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2010 Lotus Evora to arrive in Canada next spring 2010 Lotus Evora to arrive in Canada next spring
by Auto123.com
Evolution, Vogue, auRA. Evora. That’s the etymology of the first new Lotus since 1995, when the delicious Elise came to market. Staying true to the tradition of the Norfolk-based company, Evora designers obviously chose a name that starts with an "E" (as in Elite, Elan, Europa, Esprit, Exige and Eleven, the original E-named Lotus).

We recently got a close look at the new Evora at John Scotti, official Lotus retailer in Quebec.

Still going against any form of mass production, the ultra-British brand, which is now owned by the Proton Group of Malaysia, stays the course by introducing the heir to the Lotus Esprit, a high-performance GT car built from 1976 to 2000.

We recently got a close look at the new Evora at John Scotti, official Lotus retailer in Quebec, alongside Jim Carter, the brand’s regional director for Eastern North America. "The Evora will hit the market in the first quarter of 2010," he said. "We plan on delivering a thousand units annually across the continent, including 150 in Canada."

Bernard Durand from John Scotti confirmed that 10 pre-orders have already been received.

Family genes
Next to a couple of flashy Elises and Exiges, the Evora is instantly identified as a Lotus, with the same overall looks, curvy silhouette, truncated rear, almond-shaped headlights, wide stance and smiling mesh grille as the rest of the family.

Okay, the DNA is identical, but the car is actually a few centimetres larger in every dimension so as to offer more interior room than the Elise (the Evora is a 2+2) and accommodate the Toyota-sourced 3.5-litre V6 right behind the passenger quarters. Said V6 is an all-aluminum, DOHC unit with variable valve timing which teams up with a 6-speed manual gearbox.

In this application, output is rated at 276 horsepower at 6,400 rpm, allowing 0-100 accelerations in 5.1 seconds, or so claims the automaker (the top rival of the Evora, the Porsche Cayman S, takes 5.4 seconds). We’ll have to wait and see for ourselves because the Evora and Cayman S roughly boast the same weight (1,350 kg), with the latter producing 20 additional horsepower.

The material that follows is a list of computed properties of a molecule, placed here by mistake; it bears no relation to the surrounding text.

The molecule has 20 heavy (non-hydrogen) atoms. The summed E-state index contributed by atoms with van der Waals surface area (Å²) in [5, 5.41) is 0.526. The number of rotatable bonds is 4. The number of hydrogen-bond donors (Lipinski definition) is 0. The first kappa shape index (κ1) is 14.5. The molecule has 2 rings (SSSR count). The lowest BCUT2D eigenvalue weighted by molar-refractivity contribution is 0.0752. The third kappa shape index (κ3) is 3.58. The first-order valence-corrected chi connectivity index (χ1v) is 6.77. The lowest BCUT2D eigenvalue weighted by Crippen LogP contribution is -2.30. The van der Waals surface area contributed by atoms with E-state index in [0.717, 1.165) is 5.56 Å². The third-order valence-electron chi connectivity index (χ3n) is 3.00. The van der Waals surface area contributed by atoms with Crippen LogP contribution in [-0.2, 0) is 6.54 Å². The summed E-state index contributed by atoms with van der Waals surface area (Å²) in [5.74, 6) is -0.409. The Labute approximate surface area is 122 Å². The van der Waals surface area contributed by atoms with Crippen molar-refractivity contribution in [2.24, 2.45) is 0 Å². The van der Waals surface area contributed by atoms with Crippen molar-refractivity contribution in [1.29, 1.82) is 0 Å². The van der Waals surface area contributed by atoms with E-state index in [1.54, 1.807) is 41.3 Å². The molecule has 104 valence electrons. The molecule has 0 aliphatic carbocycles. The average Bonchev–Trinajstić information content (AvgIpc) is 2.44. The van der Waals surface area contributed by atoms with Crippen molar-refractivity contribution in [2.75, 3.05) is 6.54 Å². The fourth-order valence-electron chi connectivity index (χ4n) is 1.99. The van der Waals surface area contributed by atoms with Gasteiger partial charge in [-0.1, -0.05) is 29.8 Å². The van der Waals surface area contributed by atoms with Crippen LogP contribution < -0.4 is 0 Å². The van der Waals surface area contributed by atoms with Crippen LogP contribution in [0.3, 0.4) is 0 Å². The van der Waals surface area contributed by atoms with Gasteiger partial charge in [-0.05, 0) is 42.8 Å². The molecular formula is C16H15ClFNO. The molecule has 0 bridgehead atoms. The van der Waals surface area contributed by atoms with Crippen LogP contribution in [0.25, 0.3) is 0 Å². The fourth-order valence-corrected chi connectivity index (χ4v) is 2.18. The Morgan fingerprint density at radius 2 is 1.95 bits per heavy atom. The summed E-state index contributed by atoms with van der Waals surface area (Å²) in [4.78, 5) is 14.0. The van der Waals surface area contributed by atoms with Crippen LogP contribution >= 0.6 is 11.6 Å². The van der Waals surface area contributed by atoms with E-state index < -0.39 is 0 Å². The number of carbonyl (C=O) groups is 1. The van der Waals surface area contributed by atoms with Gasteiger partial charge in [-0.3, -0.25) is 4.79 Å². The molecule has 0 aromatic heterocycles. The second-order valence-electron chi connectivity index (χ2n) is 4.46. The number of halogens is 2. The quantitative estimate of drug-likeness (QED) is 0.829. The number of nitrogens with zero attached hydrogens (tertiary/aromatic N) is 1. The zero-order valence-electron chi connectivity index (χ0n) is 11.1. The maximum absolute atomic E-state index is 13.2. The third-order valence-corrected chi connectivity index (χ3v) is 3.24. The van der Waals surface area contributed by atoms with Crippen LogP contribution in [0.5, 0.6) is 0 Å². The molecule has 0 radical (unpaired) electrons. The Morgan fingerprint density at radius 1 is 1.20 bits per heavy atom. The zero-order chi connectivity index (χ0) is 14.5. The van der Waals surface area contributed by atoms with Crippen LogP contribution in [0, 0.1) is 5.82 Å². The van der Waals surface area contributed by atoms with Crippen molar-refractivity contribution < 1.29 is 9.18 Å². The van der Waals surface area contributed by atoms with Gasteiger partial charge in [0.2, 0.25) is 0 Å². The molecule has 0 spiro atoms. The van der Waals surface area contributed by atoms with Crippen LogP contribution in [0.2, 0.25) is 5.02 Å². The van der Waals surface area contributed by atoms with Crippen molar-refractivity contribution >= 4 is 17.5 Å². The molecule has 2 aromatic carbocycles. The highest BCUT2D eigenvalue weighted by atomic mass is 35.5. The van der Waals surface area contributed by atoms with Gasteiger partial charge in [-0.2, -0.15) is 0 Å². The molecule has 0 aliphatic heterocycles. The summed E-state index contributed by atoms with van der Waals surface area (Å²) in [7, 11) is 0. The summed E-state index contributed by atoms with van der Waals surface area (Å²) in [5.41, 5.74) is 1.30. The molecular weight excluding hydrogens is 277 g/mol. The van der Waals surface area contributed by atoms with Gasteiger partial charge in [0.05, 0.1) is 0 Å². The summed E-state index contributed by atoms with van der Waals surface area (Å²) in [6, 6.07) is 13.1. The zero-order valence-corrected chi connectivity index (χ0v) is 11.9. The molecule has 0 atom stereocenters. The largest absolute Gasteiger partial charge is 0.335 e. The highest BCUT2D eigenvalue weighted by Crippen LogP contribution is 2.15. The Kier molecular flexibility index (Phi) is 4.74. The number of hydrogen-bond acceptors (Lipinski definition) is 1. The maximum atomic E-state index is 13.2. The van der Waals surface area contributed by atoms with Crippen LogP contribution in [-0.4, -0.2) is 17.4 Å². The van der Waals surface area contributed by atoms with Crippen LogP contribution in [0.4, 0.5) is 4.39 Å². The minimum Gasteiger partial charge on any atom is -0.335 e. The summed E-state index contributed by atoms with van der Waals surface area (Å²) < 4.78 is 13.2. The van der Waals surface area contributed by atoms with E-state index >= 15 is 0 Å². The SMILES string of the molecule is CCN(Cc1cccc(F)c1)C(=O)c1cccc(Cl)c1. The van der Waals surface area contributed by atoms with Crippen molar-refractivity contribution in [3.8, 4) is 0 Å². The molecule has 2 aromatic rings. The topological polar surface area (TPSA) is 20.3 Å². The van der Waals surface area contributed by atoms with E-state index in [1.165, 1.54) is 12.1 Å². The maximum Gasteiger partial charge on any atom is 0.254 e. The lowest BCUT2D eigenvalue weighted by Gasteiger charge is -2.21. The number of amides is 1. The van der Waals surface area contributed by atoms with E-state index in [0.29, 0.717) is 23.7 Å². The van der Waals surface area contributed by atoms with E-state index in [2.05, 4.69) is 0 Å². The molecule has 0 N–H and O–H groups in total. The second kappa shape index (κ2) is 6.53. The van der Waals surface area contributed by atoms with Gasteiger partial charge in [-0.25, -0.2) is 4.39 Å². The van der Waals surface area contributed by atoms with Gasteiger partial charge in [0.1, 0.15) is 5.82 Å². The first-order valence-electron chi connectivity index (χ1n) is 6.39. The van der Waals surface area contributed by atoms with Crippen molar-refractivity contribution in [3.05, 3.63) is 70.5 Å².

In this application, output is rated at 276 horsepower at 6,400 rpm.


In fact, the Evora’s weight took us by surprise. Of course, 1,350 kilos isn’t very much by sports coupe standards, but it could have been significantly lower when you consider that the Elise weighs only 900 kilos. The Evora is also built on a remarkable chassis that uses the company’s innovative ‘bonded and riveted’ technology, not to mention aluminum suspension components and fiberglass body panels. Come to think of it, how can the Evora not weigh any less than the Cayman S, which does not rely on that much lightweight material?

The Evora is also built on a chassis that uses the company’s innovative ‘bonded and riveted’ technology.

A high-end Lotus
Let’s step inside where comfortable Recaro buckets meet with a wraparound dashboard and a small leather-trimmed three-spoke steering wheel. The middle section houses an Alpine multimedia system with touch-screen display, navigation, DVD playback, Bluetooth connectivity and audio input. Climate control as well as power mirrors, windows and door locks all come standard. So do the electric power steering and tire pressure monitoring system (no spare tire).

Unlike the barebone Elise, whose beautiful aluminum chassis pokes through the skin, the Evora is more buttoned-down and carefully hides its metallic parts. You can even call it a "wagon" if you like due to the small bench seat in the back that can accommodate two children or babies (there are LATCH points). Now that’s something that will set the Evora apart from its German rival!

Eventually, Lotus plans on launching a sportier, supercharged variant of the Evora with no rear seat as well as a convertible. In the meantime, if you don’t find anyone willing to sit in the back, you should use the space for your luggage since trunk capacity is pretty limited at 161 litres. (There is no trunk up front.)

Two questions remain. First, what will the price be? "About the same as the Cayman S," claims Lotus. And how does it handle on the road? Well, stay tuned for our comprehensive review coming next spring.

You can even call it a "wagon" if you like due to the small bench seat in the back.



photo:Matthieu Lambert, Lotus


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